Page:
Gardner Flower Shop News
Rare Ohio plant found near Vermilion - Norwalk ReflectorTuesday, March 05, 2019
County border. It was in a Lorain Metro Parks wetland, Bissell said.The find was announced a few weeks ago in an article in the Ohio State Nature Preserves 2018 annual newsletter. The piece by Rick Gardner, chief botanist for the Ohio Department of Natural Resources, states that the rediscovery of Carey’s smartweed is part of Bissell’s “incredible long list of best finds over the 40 years of botanizing Ohio.”Gardner’s article says that Carey’s smartweed was last seen in Ohio in 1920. Asked about the differing accounts of how long the weed has been in hiding, Bissell says there may be another record for the plant he is unfamiliar with.Bissell explains that Carey’s smartweed is part of the smartweed group of plants. Smartweeds have flowers on top and like to grow in wetlands.Birds like to munch on smartweed fruits.“They are important to waterfowl and other birds,” Bissell said.The term “smartweed” is apparently a bit of a misnomer, as weeds do not differ in academic ability.“There’s no such thing as a dumb weed that I know of,” Bissell said.Carey’s smartweed is found in other states, but is considered rare. In Michigan, for example, it is a threatened and legally protected species that has only been spotted in six counties and was last seen in 1999, according to Michigan State University’s Michigan Natural Features Inventory.Bissell said he likes to go to Lake Erie wetlands. He said he found half a dozen rare or... http://www.norwalkreflector.com/Local/2019/02/15/Rare-Ohio-plant-found-near-Vermilion
Birthday celebrations for Richmond floristTuesday, October 30, 2018
Roots and Shoots, in Richmond, started life at a fruit and vegetable shop in Richmond Market Place run by Norman and Angela Bell, and the business was taken over this year by William and Elizabeth Gardner when the Bell's retired. Mrs Bell said: "We started in the Market Place and stayed there for 12 years, but after that moved to the trading estate to a bigger premises and we started doing flowers too. "We introduced flowers gradually but it really took off and we supplied them for funerals. "We retired in April but we were pleased when William bought the business – he had been an employee for many years and has now brought it up to date. "I visited the shop recently and think it looks fantastic, it is good to know it is in good hands and can continue for many years to come." Mr Gardner said: "It is going really well. We took over the business in April and aim to deliver the same great service." Roots and Shoots is at 27 Racecourse Road, Richmond. https://www.thenorthernecho.co.uk/news/16981116.birthday-celebrations-for-richmond-florist/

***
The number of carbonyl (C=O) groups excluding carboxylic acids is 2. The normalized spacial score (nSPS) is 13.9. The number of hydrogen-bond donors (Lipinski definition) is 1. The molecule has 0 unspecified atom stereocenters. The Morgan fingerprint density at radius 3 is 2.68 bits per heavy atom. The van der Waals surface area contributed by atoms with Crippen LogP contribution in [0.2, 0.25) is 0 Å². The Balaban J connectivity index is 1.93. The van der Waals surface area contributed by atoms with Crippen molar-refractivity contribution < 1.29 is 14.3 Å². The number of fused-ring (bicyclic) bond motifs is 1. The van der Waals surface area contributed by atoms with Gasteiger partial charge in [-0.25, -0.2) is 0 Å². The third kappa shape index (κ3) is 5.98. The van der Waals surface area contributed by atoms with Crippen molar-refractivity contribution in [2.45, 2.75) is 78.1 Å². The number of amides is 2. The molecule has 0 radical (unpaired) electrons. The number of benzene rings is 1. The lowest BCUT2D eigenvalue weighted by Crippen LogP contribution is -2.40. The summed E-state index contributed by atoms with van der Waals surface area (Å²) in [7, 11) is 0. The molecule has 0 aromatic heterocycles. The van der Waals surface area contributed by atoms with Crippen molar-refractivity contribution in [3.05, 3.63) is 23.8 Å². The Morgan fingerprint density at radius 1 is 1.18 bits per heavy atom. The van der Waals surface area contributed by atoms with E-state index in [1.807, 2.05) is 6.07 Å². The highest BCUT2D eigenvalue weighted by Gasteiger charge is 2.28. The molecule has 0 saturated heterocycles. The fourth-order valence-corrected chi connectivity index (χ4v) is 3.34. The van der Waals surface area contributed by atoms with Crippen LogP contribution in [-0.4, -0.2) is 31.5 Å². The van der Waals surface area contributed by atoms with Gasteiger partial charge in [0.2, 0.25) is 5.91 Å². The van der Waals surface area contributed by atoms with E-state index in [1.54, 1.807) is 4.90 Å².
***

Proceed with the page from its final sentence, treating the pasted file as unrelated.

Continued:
The Last Minute: Flower Bomb At Everett Bus StopTuesday, August 28, 2018
WBZ-TV's Levan Reid.WBZ News Update For August 28, 2018Real Feel Temperatures Above 100; Woman Hit By Van; Delta Coming To Worcester AirportWBZ Midday Forecast For August 28Pamela Gardner has your latest weather forecast.Trump Takes On Google In Complaints About Social MediaWBZ TV's Kate Merrill reports.Woman Critically Wounded In Shooting Outside Chelsea HomeWBZ TV's Michelle Fisher reports.Woman Hit By Van In Belmont In Critical ConditionA woman is in critical condition after a van struck her as she was walking in Belmont. WBZ-TV's Breana Pitts reports. https://boston.cbslocal.com/video/3917919-the-last-minute-flower-bomb-at-everett-bus-stop/
Louisiana is the only state that requires occupational licenses for florists. It's absurd. - USA TODAYWednesday, April 11, 2018
However, many states have absurd licensing laws that need to be nixed.Unlicensed florist Monique Chauvin protests at the courthouse in New Orleans in 2010.(Photo: Sean Gardner for USA TODAY)“Sandy Meadows died alone and in poverty because the State of Louisiana wouldn’t allow her to work in a perfectly harmless occupation.”So said Clark Neily, who represented Meadows in an unsuccessful attempt to overturn Louisiana’s floristry licensing law back in 2003.In a nation rife with wacky occupational licensing laws — different states around the country license everything from fortunetellers to frog farmers — Louisiana has stood alone as the only state that mandates a license for putting together a bouquet. Now, nearly 14 years after Meadows’ death, Louisiana may finally be on the brink of overturning this absurd requirement.More: Mayors want to pass gun safety laws, but the NRA and our state legislatures won't let usMore: Supreme Court Janus case is bigger than unions. Upward mobility is at stake.After Meadows’ husband passed away in 2000, she had little money or education. But she had a talent with flowers. She found a way to support herself by managing the floral department of a local grocery store — until the Louisiana Horticulture Commission threatened to shut down the store’s floristry operations unless it hire...